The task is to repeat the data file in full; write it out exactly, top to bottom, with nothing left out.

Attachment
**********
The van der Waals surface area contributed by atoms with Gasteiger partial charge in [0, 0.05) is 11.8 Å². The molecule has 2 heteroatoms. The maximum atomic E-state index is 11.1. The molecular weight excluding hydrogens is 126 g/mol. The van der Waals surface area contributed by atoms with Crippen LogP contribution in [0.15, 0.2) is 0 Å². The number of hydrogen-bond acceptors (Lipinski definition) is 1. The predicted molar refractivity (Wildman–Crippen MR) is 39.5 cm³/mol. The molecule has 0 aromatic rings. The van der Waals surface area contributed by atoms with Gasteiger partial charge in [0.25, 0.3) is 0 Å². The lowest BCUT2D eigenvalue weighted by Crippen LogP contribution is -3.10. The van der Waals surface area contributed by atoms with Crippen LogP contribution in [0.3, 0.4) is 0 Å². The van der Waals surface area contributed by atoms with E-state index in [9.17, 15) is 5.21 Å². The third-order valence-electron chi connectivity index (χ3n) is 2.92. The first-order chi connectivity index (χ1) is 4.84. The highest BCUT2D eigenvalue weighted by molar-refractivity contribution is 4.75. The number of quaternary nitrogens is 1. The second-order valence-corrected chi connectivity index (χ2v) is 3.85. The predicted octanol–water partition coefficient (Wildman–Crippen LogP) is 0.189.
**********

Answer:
The van der Waals surface area contributed by atoms with Gasteiger partial charge in [0, 0.05) is 11.8 Å². The molecule has 2 heteroatoms. The maximum atomic E-state index is 11.1. The molecular weight excluding hydrogens is 126 g/mol. The van der Waals surface area contributed by atoms with Crippen LogP contribution in [0.15, 0.2) is 0 Å². The number of hydrogen-bond acceptors (Lipinski definition) is 1. The predicted molar refractivity (Wildman–Crippen MR) is 39.5 cm³/mol. The molecule has 0 aromatic rings. The van der Waals surface area contributed by atoms with Gasteiger partial charge in [0.25, 0.3) is 0 Å². The lowest BCUT2D eigenvalue weighted by Crippen LogP contribution is -3.10. The van der Waals surface area contributed by atoms with Crippen LogP contribution in [0.3, 0.4) is 0 Å². The van der Waals surface area contributed by atoms with E-state index in [9.17, 15) is 5.21 Å². The third-order valence-electron chi connectivity index (χ3n) is 2.92. The first-order chi connectivity index (χ1) is 4.84. The highest BCUT2D eigenvalue weighted by molar-refractivity contribution is 4.75. The number of quaternary nitrogens is 1. The second-order valence-corrected chi connectivity index (χ2v) is 3.85. The predicted octanol–water partition coefficient (Wildman–Crippen LogP) is 0.189.